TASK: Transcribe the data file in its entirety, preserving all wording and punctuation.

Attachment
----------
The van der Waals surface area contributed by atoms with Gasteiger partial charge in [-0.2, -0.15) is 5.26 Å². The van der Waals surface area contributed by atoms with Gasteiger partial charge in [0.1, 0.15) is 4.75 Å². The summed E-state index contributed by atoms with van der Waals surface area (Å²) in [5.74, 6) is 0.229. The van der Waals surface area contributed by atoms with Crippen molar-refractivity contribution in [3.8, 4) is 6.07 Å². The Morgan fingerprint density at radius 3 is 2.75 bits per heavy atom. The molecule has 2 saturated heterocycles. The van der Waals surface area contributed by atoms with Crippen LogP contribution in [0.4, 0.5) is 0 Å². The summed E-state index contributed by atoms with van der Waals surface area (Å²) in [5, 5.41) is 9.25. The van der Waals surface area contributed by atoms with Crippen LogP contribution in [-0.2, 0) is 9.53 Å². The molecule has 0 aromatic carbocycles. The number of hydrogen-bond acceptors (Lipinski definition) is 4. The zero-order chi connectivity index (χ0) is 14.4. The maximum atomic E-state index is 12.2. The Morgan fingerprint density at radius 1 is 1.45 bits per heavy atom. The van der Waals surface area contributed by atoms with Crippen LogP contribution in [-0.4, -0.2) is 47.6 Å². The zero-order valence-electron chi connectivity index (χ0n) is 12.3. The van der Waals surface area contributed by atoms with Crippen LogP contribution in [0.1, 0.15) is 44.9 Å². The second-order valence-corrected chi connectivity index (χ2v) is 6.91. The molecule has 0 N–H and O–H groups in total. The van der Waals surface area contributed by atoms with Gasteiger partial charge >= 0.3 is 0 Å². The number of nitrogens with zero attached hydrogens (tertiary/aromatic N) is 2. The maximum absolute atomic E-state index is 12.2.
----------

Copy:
The van der Waals surface area contributed by atoms with Gasteiger partial charge in [-0.2, -0.15) is 5.26 Å². The van der Waals surface area contributed by atoms with Gasteiger partial charge in [0.1, 0.15) is 4.75 Å². The summed E-state index contributed by atoms with van der Waals surface area (Å²) in [5.74, 6) is 0.229. The van der Waals surface area contributed by atoms with Crippen molar-refractivity contribution in [3.8, 4) is 6.07 Å². The Morgan fingerprint density at radius 3 is 2.75 bits per heavy atom. The molecule has 2 saturated heterocycles. The van der Waals surface area contributed by atoms with Crippen LogP contribution in [0.4, 0.5) is 0 Å². The summed E-state index contributed by atoms with van der Waals surface area (Å²) in [5, 5.41) is 9.25. The van der Waals surface area contributed by atoms with Crippen LogP contribution in [-0.2, 0) is 9.53 Å². The molecule has 0 aromatic carbocycles. The number of hydrogen-bond acceptors (Lipinski definition) is 4. The zero-order chi connectivity index (χ0) is 14.4. The maximum atomic E-state index is 12.2. The Morgan fingerprint density at radius 1 is 1.45 bits per heavy atom. The van der Waals surface area contributed by atoms with Crippen LogP contribution in [-0.4, -0.2) is 47.6 Å². The zero-order valence-electron chi connectivity index (χ0n) is 12.3. The van der Waals surface area contributed by atoms with Crippen LogP contribution in [0.1, 0.15) is 44.9 Å². The second-order valence-corrected chi connectivity index (χ2v) is 6.91. The molecule has 0 N–H and O–H groups in total. The van der Waals surface area contributed by atoms with Gasteiger partial charge >= 0.3 is 0 Å². The number of nitrogens with zero attached hydrogens (tertiary/aromatic N) is 2. The maximum absolute atomic E-state index is 12.2.